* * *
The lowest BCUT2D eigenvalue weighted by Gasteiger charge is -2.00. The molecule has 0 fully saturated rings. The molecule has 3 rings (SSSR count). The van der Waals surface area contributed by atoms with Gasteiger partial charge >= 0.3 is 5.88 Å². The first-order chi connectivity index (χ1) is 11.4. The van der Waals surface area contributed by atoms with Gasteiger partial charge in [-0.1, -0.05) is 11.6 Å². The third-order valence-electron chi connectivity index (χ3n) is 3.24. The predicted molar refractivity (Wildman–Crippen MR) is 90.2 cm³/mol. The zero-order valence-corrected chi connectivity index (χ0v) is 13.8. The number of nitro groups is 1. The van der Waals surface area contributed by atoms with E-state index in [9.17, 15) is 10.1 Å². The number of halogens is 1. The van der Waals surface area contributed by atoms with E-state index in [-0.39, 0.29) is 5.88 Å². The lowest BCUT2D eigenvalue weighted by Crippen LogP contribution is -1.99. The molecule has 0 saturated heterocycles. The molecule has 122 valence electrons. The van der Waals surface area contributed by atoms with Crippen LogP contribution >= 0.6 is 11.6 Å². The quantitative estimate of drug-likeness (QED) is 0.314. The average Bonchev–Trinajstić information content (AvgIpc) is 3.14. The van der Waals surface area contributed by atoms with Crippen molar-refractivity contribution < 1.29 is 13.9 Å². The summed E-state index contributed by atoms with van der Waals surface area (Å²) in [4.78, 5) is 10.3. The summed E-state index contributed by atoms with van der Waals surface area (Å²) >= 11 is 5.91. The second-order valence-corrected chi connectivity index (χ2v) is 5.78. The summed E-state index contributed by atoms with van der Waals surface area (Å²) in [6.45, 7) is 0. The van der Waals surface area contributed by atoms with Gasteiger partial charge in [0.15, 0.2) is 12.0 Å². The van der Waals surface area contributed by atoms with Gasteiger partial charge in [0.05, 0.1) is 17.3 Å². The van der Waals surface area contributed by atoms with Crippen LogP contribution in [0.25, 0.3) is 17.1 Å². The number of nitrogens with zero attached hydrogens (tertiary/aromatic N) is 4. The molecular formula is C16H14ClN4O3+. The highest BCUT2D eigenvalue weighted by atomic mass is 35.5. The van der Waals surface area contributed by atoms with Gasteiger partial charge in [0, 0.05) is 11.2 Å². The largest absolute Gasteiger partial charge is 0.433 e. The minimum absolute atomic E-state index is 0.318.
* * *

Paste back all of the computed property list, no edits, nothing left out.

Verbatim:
The lowest BCUT2D eigenvalue weighted by Gasteiger charge is -2.00. The molecule has 0 fully saturated rings. The molecule has 3 rings (SSSR count). The van der Waals surface area contributed by atoms with Gasteiger partial charge >= 0.3 is 5.88 Å². The first-order chi connectivity index (χ1) is 11.4. The van der Waals surface area contributed by atoms with Gasteiger partial charge in [-0.1, -0.05) is 11.6 Å². The third-order valence-electron chi connectivity index (χ3n) is 3.24. The predicted molar refractivity (Wildman–Crippen MR) is 90.2 cm³/mol. The zero-order valence-corrected chi connectivity index (χ0v) is 13.8. The number of nitro groups is 1. The van der Waals surface area contributed by atoms with E-state index in [9.17, 15) is 10.1 Å². The number of halogens is 1. The van der Waals surface area contributed by atoms with E-state index in [-0.39, 0.29) is 5.88 Å². The lowest BCUT2D eigenvalue weighted by Crippen LogP contribution is -1.99. The molecule has 0 saturated heterocycles. The molecule has 122 valence electrons. The van der Waals surface area contributed by atoms with Crippen LogP contribution >= 0.6 is 11.6 Å². The quantitative estimate of drug-likeness (QED) is 0.314. The average Bonchev–Trinajstić information content (AvgIpc) is 3.14. The van der Waals surface area contributed by atoms with Crippen molar-refractivity contribution < 1.29 is 13.9 Å². The summed E-state index contributed by atoms with van der Waals surface area (Å²) in [4.78, 5) is 10.3. The summed E-state index contributed by atoms with van der Waals surface area (Å²) >= 11 is 5.91. The second-order valence-corrected chi connectivity index (χ2v) is 5.78. The summed E-state index contributed by atoms with van der Waals surface area (Å²) in [6.45, 7) is 0. The van der Waals surface area contributed by atoms with Gasteiger partial charge in [0.15, 0.2) is 12.0 Å². The van der Waals surface area contributed by atoms with Gasteiger partial charge in [0.05, 0.1) is 17.3 Å². The van der Waals surface area contributed by atoms with Crippen LogP contribution in [0.25, 0.3) is 17.1 Å². The number of nitrogens with zero attached hydrogens (tertiary/aromatic N) is 4. The molecular formula is C16H14ClN4O3+. The highest BCUT2D eigenvalue weighted by atomic mass is 35.5. The van der Waals surface area contributed by atoms with Gasteiger partial charge in [0, 0.05) is 11.2 Å². The largest absolute Gasteiger partial charge is 0.433 e. The minimum absolute atomic E-state index is 0.318.